Governments and other organisations working in ‘fragile’ or conflict-affected states are often unable to plan and implement DRR or development programmes. Political instability, power struggles and challenges to government authority from political or armed factions undermine the normal processes of decision-making and long-term planning. Hazard-prone regions affected by insecurity or conflict are often neglected. National governments may choose to overlook them because they are too marginal economically, politically or ethnically. Lack of basic services and functioning local infrastructure, such as roads, water and power supplies, makes project implementation more difficult and expensive. Official institutions may be weak, with limited human capacity, technical expertise and material or financial resources, and corruption may be a major challenge. Civil society organisations may lack capacities or be affected by wider divisions in society.
DRR and other sustainable development agendas are likely to be marginalised by what are perceived to be more urgent needs: even in countries and communities affected by both conflict and natural hazards, and where it is acknowledged that conflict and other forms of disaster are linked, it is still common to find conflict management and DRR pursued as independent initiatives, with a lack of coordination between organisations in the field and strategies, programming and assessment carried out independently. Humanitarian assistance agencies can often obtain donor funding in crisis-affected regions, but donors are wary of committing funds to longer-term development or DRR initiatives where the risks are high and the outcomes are perceived to be uncertain. Alternative financing mechanisms for DRR, such as those discussed in Chapter 12, are unlikely to be available, and livelihoods projects may be hampered by difficulties in accessing markets. Security may be a major concern: organisations are often deterred from working in dangerous places because they fear that aid materials and equipment will be destroyed or stolen, and because staff may be put at risk. Security planning and training, together with good risk assessments, are essential to minimise risks, although safety can never be guaranteed. Relationships may have to be built with a number of national, local, official and non-governmental organisations to ensure acceptance and safe access; delicate and protracted negotiations are often required to achieve this. At the same time, external organisations must be perceived as neutral and non-threatening by local groups and factions.+Detailed guidance on aid worker security is provided in another Good Practice Review, Operational Security Management in Violent Environments (revised edition) (London: ODI, 2010), http://www.odihpn.org/hpn-resources/good-practice-reviews/operational-security-management-in-violent-environments-revised-edition. There are a number of training courses for field staff, include those offered by RedR (http://redr.org.uk/en/Training-and-more/find-a-training-course.cfm).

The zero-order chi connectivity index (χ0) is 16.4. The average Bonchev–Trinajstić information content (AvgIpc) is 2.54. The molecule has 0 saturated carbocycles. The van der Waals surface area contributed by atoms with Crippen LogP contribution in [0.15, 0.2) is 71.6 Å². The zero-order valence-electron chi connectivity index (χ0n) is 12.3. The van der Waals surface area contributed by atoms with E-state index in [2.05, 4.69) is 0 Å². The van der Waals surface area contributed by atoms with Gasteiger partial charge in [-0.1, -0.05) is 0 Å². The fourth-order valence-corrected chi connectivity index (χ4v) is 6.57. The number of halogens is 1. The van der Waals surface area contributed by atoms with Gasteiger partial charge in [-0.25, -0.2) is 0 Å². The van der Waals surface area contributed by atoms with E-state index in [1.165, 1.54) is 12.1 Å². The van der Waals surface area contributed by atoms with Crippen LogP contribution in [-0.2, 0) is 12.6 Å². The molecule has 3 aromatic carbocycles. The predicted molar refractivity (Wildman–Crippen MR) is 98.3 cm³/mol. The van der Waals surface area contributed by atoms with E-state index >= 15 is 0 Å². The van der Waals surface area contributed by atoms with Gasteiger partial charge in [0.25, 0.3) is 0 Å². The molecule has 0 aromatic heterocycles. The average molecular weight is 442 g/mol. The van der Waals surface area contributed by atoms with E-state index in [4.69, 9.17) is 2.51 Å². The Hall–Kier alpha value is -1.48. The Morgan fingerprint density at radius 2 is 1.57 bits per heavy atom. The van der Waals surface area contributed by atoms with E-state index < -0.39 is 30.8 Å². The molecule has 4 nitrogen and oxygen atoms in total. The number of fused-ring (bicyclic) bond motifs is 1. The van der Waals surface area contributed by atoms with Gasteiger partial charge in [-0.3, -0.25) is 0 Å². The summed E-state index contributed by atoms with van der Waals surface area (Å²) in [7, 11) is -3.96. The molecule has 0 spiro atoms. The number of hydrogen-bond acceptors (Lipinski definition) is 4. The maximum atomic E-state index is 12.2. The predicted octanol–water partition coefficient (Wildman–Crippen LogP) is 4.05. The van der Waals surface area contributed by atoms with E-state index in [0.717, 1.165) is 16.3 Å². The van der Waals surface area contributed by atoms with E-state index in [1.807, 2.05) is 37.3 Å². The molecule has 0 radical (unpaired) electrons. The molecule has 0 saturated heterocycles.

DRR practitioners have to adapt their normal programming and ways of working to insecure contexts. They may need to operate on a different scale, for example, or use different entry points where it is impossible to work through government structures, and should be flexible in their approach to programming. As instability or crisis worsens, some types of DRR intervention may no longer be possible, particularly if they require long-term or multi-stakeholder engagement. In extreme situations, the emphasis may have to shift to short-term coping or response mechanisms, with a greater focus on external assistance to individual households in need rather than community-based approaches. Nevertheless, the overall aim should always be to build local capacities for DRR and adaptation. Humanitarian agencies may also need to adjust by implementing longer-term programmes (i.e. lasting years rather than months) in places suffering from protracted crisis.